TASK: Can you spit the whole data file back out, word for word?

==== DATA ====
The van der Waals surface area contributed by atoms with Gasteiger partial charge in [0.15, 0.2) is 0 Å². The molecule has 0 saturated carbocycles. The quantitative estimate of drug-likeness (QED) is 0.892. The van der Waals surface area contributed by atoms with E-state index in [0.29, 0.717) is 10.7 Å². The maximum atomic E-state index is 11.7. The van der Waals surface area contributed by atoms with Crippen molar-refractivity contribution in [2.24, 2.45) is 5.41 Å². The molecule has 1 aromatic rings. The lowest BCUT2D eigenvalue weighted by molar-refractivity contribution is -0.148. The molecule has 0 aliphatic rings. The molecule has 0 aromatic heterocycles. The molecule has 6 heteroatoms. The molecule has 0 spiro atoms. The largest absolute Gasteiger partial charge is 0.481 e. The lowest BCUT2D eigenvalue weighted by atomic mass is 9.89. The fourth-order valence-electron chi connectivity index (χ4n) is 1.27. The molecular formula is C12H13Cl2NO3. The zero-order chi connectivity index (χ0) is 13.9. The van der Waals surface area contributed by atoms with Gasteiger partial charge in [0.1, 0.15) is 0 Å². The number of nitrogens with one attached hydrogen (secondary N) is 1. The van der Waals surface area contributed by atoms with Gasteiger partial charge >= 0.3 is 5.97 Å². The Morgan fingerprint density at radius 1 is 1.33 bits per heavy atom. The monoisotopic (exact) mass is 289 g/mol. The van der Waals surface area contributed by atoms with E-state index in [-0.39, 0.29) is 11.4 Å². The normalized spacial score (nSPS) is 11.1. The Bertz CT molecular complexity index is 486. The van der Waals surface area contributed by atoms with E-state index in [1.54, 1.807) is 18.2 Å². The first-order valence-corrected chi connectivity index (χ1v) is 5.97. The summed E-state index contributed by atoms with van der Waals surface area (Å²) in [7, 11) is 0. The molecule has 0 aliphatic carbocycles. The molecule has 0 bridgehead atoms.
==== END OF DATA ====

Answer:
The van der Waals surface area contributed by atoms with Gasteiger partial charge in [0.15, 0.2) is 0 Å². The molecule has 0 saturated carbocycles. The quantitative estimate of drug-likeness (QED) is 0.892. The van der Waals surface area contributed by atoms with E-state index in [0.29, 0.717) is 10.7 Å². The maximum atomic E-state index is 11.7. The van der Waals surface area contributed by atoms with Crippen molar-refractivity contribution in [2.24, 2.45) is 5.41 Å². The molecule has 1 aromatic rings. The lowest BCUT2D eigenvalue weighted by molar-refractivity contribution is -0.148. The molecule has 0 aliphatic rings. The molecule has 0 aromatic heterocycles. The molecule has 6 heteroatoms. The molecule has 0 spiro atoms. The largest absolute Gasteiger partial charge is 0.481 e. The lowest BCUT2D eigenvalue weighted by atomic mass is 9.89. The fourth-order valence-electron chi connectivity index (χ4n) is 1.27. The molecular formula is C12H13Cl2NO3. The zero-order chi connectivity index (χ0) is 13.9. The van der Waals surface area contributed by atoms with Gasteiger partial charge in [0.1, 0.15) is 0 Å². The number of nitrogens with one attached hydrogen (secondary N) is 1. The van der Waals surface area contributed by atoms with Gasteiger partial charge >= 0.3 is 5.97 Å². The Morgan fingerprint density at radius 1 is 1.33 bits per heavy atom. The monoisotopic (exact) mass is 289 g/mol. The van der Waals surface area contributed by atoms with E-state index in [-0.39, 0.29) is 11.4 Å². The normalized spacial score (nSPS) is 11.1. The Bertz CT molecular complexity index is 486. The van der Waals surface area contributed by atoms with E-state index in [1.54, 1.807) is 18.2 Å². The first-order valence-corrected chi connectivity index (χ1v) is 5.97. The summed E-state index contributed by atoms with van der Waals surface area (Å²) in [7, 11) is 0. The molecule has 0 aliphatic carbocycles. The molecule has 0 bridgehead atoms.